Located in the southeastern corner of Virginia, Back Bay National Wildlife Refuge was established in 1938 to provide habitat for migrating and wintering waterfowl, particularly snow geese. The Refuge contains over 9,000 acres of land, situated in and around a thin strip of coastline typical of barrier islands found along the Atlantic coast. Approximately 10,000 snow geese and a large variety of ducks and other waterfowl visit Back Bay during the annual peak migration. The Refuge also provides habitat for a wide assortment of other wildlife, including threatened and endangered species such as piping plovers and loggerhead sea turtles.
More than 350 species of birds have been observed on the Refuge. Migrating songbirds and shorebirds arrive each spring. Brightly colored warblers dot shrub and woodland areas, while shorebirds line the intertidal zone and search for food in shallow waters. The varied habitats of Back Bay provide food and cover for mammals such as river otters, white tailed deer, mink, opossums, raccoons and red and gray foxes.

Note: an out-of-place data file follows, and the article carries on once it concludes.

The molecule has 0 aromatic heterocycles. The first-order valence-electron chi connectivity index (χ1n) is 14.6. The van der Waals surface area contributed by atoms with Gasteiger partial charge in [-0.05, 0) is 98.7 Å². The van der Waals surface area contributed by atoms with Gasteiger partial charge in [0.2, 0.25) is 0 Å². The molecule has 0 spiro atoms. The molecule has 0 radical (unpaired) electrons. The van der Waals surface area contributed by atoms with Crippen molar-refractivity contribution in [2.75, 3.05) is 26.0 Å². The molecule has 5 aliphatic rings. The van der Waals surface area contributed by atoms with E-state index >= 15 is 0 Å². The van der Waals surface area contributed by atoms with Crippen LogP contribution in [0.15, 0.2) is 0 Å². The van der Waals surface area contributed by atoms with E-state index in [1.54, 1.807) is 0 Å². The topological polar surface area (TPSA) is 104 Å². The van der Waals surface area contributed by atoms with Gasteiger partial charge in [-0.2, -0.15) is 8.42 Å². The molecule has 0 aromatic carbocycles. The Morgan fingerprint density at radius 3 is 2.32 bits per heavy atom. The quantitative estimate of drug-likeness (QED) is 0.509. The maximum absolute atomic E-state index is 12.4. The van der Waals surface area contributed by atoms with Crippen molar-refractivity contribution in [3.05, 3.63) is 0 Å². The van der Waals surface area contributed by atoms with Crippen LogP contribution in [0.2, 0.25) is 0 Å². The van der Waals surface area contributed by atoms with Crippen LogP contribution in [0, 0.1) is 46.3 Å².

Wildlife managers constantly work to improve the quality of wildlife habitat. Habitat management includes water level manipulation, prescribed burning, plowing, disking, dike construction and seasonal closures to protect various species.
Visitors come to Back Bay to enjoy the unique beauty of the area, to learn about wildlife, and to participate in wildlife-dependent recreation. The Refuge has a visitor contact station with displays, brochures and films available. Two boardwalk trails lead to the beach, and the East and West Dikes are open to bicyclists on a seasonal basis. The refuge also operates a seasonal tram tour that provides visitors with a guided interpretive tour through the refuge and False Cape State Park. Surf and freshwater fishing are permitted in specific areas. A Virginia fishing license is required. Hunting is available by permit.